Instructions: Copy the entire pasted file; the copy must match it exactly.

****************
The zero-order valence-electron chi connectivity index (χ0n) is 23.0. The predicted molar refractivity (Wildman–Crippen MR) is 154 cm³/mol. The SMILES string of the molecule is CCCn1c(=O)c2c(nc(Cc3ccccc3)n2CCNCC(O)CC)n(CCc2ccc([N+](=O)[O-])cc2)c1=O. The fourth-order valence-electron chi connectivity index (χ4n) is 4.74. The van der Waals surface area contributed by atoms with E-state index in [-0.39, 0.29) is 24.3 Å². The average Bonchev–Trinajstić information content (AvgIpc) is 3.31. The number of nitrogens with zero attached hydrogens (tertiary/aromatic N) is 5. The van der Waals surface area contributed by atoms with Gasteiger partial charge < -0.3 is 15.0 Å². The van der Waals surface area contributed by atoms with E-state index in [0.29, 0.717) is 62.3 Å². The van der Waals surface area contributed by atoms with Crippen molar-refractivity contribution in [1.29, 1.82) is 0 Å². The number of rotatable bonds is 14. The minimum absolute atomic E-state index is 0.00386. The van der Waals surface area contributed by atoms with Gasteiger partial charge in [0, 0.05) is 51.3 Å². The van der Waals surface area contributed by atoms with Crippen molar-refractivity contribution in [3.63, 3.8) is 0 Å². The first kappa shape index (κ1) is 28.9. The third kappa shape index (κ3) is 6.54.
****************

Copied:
The zero-order valence-electron chi connectivity index (χ0n) is 23.0. The predicted molar refractivity (Wildman–Crippen MR) is 154 cm³/mol. The SMILES string of the molecule is CCCn1c(=O)c2c(nc(Cc3ccccc3)n2CCNCC(O)CC)n(CCc2ccc([N+](=O)[O-])cc2)c1=O. The fourth-order valence-electron chi connectivity index (χ4n) is 4.74. The van der Waals surface area contributed by atoms with E-state index in [-0.39, 0.29) is 24.3 Å². The average Bonchev–Trinajstić information content (AvgIpc) is 3.31. The number of nitrogens with zero attached hydrogens (tertiary/aromatic N) is 5. The van der Waals surface area contributed by atoms with Gasteiger partial charge < -0.3 is 15.0 Å². The van der Waals surface area contributed by atoms with E-state index in [0.29, 0.717) is 62.3 Å². The van der Waals surface area contributed by atoms with Crippen molar-refractivity contribution in [1.29, 1.82) is 0 Å². The number of rotatable bonds is 14. The minimum absolute atomic E-state index is 0.00386. The van der Waals surface area contributed by atoms with Gasteiger partial charge in [0, 0.05) is 51.3 Å². The van der Waals surface area contributed by atoms with Crippen molar-refractivity contribution in [3.63, 3.8) is 0 Å². The first kappa shape index (κ1) is 28.9. The third kappa shape index (κ3) is 6.54.